Bill Burr and Jim Jefferies bristled at the outrage directed at recent Saturday Night Live hire Shane Gillis. The veteran comics believed that Gillis losing his position at SNL over racist comments he made in the past was a bridge too far and they voiced their displeasure on an episode of David Spade's talk show Lights Out.
“This is just cancel culture,” Jefferies said. “The guy shouldn’t have been fired. It was just a couple things back in his history. We’re gonna go through everyone’s history?"
Burr said that comedians should not be held to the same standard as elected officials and that intense scrutiny of past sets was uncalled for. He called millennials a "bunch of rats" who only want to "get people in trouble."
“Do they go back and also try to look at things the person might’ve done, or are they just looking for the bad stuff?" he said. "I mean you could honestly do that to anybody. We’re not running for office, when is this gonna fucking end?”
While Spade didn't go as far as his guests, he did say there was less scrutiny of new hires when he was on SNL.
“I think when I was younger on ‘SNL,’ when you got hired the first move wasn’t to rifle through your past to make sure you get fired right away,” Spade said.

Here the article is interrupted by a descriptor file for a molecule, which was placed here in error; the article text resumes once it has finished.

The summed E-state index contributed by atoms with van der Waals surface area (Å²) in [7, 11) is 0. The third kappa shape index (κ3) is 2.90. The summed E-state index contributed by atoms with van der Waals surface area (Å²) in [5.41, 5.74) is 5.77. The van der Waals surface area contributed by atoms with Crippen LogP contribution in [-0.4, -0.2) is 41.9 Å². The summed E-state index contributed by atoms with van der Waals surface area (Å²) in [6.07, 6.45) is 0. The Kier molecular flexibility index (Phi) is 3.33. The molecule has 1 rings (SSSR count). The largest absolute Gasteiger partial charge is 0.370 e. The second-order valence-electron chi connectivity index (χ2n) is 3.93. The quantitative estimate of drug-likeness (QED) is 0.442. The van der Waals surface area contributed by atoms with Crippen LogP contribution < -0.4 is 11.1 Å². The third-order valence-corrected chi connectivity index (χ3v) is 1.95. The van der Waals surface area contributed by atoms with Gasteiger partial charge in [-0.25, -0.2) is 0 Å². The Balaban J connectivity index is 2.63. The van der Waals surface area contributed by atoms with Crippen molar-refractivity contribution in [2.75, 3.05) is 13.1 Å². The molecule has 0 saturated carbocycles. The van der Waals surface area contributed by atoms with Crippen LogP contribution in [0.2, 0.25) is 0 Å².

Jefferies, Burr, and Spade weren't the only comedians to speak out on the situation.
Rob Schneider took to Twitter to defend Gillis.
Dear @Shanemgillis— Rob Schneider (@RobSchneider) September 16, 2019
As a former SNL cast member I am sorry that you had the misfortune of being a cast member during this era of cultural unforgiveness where comedic misfires are subject to the intolerable inquisition of those who never risked bombing on stage themselves.
I think a suspension would be appropriate for someone who is part of an organization that says something terrible in a podcast from a year earlier. An honest,— Rob Schneider (@RobSchneider) September 17, 2019
sincere apology and also accepting it seems appropriate as well. Destroying someone does not.
Ricky Gervais also took to Twitter to seemingly address it all without mentioning Gillis' name.
Please stop saying "You can't joke about anything anymore". You can. You can joke about whatever the fuck you like. And some people won't like it and they will tell you they don't like it. And then it's up to you whether you give a fuck or not. And so on. It's a good system.— Ricky Gervais (@rickygervais) September 14, 2019
"I don't know that this kid couldn't have been told 'the stuff you did was unacceptable, do you feel you could grow from this and offer an apology,'" Howard Stern said on his SiriusXM show, per CNN.
Gillis did have his defenders outside of the comedy, notably including presidential candidate Andrew Yang, whom Gillis called a racial slur in one of his offending bits. However, the support meant little, as SNL opted to release Gillis and apologized for not vetting him properly before the hire.
“We were not aware of his prior remarks that have surfaced over the past few days,” a spokesperson said, per Indiewire. “The language he used is offensive, hurtful and unacceptable. We are sorry that we did not see these clips earlier, and that our vetting process was not up to our standard.”